Once all the subcores turn off their respective bit, all threads will
      will make call to opal hmi handler.
      It is not necessary that opal hmi handler would resync the TB value for
      every HMI interrupts. It would do so only for the HMI caused due to
      TB errors. For rest, it would not touch TB value. Hence to make things
      simpler, primary thread would call TB resync explicitly once for each
      core immediately after opal hmi handler instead of subtracting guest
      offset from TB. TB resync call will restore the TB with host value.
      Thus we can be sure about the TB state.
      One of the primary threads exiting the guest will take up the
      responsibility of calling TB resync. It will use one of the top bits
      (bit 63) from subcore state flags bitmap to make the decision. The first
      primary thread (among the subcores) that is able to set the bit will
      have to call the TB resync. Rest all other threads will wait until TB
      resync is complete.  Once TB resync is complete all threads will then
      Signed-off-by: default avatarMahesh Salgaonkar <mahesh@linux.vnet.ibm.com>
      Signed-off-by: default avatarPaul Mackerras <paulus@ozlabs.org>
  13. 03 Mar, 2016 1 commit
  14. 01 Dec, 2015 1 commit
  15. 07 Jul, 2015 1 commit
    • Shreyas B. Prabhu's avatar
      powerpc/powernv: Fix race in updating core_idle_state · b32aadc1
      Shreyas B. Prabhu authored
      core_idle_state is maintained for each core. It uses 0-7 bits to track
      whether a thread in the core has entered fastsleep or winkle. 8th bit is
      used as a lock bit.
      The lock bit is set in these 2 scenarios-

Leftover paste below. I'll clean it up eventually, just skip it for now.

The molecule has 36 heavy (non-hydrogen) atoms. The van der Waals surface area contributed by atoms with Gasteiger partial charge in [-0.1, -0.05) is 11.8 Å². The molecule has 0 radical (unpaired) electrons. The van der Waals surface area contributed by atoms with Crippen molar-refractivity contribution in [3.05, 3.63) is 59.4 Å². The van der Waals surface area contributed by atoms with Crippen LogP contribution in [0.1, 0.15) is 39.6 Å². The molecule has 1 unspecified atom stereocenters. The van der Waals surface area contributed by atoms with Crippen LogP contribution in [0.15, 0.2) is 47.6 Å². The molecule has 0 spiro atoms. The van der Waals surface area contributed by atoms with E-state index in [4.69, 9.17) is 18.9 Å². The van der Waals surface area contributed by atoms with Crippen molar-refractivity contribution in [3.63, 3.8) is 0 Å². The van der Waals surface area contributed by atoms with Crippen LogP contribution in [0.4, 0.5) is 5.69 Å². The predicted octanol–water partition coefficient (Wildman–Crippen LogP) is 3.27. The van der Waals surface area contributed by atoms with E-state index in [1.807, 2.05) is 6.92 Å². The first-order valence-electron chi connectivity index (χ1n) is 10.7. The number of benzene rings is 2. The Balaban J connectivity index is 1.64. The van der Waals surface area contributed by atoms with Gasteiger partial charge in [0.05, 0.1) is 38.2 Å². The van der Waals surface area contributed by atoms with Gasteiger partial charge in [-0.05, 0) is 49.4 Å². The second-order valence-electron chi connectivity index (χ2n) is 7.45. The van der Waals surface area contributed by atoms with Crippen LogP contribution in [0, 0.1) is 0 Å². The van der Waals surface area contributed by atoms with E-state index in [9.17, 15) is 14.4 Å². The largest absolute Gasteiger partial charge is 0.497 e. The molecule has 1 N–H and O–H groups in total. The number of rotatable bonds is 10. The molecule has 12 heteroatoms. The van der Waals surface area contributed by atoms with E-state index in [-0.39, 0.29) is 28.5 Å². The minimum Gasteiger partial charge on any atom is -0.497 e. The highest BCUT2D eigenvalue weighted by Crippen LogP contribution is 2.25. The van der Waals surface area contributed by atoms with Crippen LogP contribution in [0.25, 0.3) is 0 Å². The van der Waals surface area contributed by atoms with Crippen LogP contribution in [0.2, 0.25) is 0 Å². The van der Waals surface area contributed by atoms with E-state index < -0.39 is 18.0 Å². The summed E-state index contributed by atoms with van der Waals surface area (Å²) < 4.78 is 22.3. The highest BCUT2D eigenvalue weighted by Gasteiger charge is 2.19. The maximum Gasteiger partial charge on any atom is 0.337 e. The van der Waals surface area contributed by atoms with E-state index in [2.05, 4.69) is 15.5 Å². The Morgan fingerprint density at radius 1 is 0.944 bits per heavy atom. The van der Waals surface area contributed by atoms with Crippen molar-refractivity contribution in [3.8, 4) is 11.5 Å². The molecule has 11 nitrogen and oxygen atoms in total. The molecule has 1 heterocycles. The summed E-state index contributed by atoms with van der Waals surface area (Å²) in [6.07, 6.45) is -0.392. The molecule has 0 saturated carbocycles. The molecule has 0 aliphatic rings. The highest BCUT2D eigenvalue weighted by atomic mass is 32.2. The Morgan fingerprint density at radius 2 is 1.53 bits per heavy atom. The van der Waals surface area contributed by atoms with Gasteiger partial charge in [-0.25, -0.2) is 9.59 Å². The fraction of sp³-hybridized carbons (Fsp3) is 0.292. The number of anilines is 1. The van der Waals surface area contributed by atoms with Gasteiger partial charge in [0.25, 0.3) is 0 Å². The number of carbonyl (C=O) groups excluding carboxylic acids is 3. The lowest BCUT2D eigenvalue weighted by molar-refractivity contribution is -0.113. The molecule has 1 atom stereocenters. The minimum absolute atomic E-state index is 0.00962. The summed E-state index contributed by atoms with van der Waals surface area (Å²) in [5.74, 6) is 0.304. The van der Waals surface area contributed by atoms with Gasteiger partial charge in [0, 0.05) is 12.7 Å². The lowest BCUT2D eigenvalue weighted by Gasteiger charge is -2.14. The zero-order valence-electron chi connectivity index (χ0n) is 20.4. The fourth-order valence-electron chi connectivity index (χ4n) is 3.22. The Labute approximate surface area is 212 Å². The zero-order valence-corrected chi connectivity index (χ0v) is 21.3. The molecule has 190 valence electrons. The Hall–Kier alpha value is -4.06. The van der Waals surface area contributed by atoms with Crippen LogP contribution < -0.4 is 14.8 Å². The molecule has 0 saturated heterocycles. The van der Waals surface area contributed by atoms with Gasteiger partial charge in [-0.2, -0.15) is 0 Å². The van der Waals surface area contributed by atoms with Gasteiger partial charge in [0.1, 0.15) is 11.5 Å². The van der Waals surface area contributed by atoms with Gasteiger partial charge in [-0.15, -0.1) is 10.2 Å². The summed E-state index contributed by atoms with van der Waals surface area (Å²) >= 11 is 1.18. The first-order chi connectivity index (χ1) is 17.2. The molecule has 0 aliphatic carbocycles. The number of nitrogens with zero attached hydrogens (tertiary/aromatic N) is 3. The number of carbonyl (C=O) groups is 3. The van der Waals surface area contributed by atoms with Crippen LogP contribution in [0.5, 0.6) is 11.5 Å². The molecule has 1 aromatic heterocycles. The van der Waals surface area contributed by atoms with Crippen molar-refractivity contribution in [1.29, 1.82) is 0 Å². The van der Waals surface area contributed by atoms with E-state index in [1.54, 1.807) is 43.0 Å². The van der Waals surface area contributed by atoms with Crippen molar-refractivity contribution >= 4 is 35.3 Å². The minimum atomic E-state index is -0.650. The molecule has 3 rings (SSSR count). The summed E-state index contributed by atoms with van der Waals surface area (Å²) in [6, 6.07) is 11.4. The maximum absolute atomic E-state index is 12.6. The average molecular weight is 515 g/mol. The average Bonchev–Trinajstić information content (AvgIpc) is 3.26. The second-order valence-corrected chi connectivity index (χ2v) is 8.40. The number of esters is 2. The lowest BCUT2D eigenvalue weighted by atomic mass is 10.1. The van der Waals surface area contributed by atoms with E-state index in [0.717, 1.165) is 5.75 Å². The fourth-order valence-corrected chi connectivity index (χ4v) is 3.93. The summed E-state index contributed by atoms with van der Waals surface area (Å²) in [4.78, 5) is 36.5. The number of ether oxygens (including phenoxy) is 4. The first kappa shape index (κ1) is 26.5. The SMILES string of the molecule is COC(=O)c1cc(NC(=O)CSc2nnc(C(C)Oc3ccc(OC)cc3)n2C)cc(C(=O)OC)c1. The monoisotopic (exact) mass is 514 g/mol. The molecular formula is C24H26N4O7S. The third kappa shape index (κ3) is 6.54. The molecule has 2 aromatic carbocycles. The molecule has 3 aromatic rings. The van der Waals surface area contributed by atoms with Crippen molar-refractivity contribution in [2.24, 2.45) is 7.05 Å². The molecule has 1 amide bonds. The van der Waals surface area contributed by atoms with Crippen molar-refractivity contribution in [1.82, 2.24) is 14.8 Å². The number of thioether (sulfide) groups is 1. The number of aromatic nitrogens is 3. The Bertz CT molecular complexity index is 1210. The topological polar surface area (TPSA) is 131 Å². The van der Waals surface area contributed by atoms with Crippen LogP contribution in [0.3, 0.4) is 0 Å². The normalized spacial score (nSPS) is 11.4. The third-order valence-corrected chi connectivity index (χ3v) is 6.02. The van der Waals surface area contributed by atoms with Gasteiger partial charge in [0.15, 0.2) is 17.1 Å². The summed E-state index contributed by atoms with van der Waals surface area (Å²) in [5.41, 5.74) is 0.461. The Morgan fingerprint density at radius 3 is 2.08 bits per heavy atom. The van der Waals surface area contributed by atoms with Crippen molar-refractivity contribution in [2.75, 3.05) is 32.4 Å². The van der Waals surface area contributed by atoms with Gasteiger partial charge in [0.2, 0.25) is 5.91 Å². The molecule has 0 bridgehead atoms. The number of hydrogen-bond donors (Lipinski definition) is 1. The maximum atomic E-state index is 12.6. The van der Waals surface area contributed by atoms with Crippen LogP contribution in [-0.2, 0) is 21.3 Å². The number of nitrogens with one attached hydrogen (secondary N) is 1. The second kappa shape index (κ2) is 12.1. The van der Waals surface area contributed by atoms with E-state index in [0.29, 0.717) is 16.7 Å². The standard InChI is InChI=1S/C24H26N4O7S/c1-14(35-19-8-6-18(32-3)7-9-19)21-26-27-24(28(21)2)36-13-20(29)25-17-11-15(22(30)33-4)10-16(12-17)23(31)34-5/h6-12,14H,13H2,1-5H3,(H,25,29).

- The thread is first in subcore to wakeup from sleep/winkle.
       - If its the last thread in the core about to enter sleep/winkle
      While the lock bit is set, if any other thread in the core wakes up, it
      loops until the lock bit is cleared before proceeding in the wakeup
      path. This helps prevent race conditions w.r.t fastsleep workaround and
      prevents threads from switching to process context before core/subcore
      resources are restored.
      But, in the path to sleep/winkle entry, we currently don't check for
      lock-bit. This exposes us to following race when running with subcore
      First thread in the subcorea		Another thread in the same
      waking up		   		core entering sleep/winkle
      lwarx   r15,0,r14
      ori     r15,r15,PNV_CORE_IDLE_LOCK_BIT
      stwcx.  r15,0,r14
      [Code to restore subcore state]
      						lwarx   r15,0,r14
      						[clear thread bit]
      						stwcx.  r15,0,r14
      andi.   r15,r15,PNV_CORE_IDLE_THREAD_BITS
      stw     r15,0(r14)
      Here, after the thread entering sleep clears its thread bit in
      core_idle_state, the value is overwritten by the thread waking up.
      In such cases when the core enters fastsleep, code mistakes an idle
      thread as running. Because of this, the first thread waking up from
      fastsleep which is supposed to resync timebase skips it. So we can
      end up having a core with stale timebase value.
      This patch fixes the above race by looping on the lock bit even while
      entering the idle states.
      Signed-off-by: default avatarShreyas B. Prabhu <shreyas@linux.vnet.ibm.com>
      Fixes: 7b54e9f213f76 'powernv/powerpc: Add winkle support for offline cpus'
      Cc: stable@vger.kernel.org # 3.19+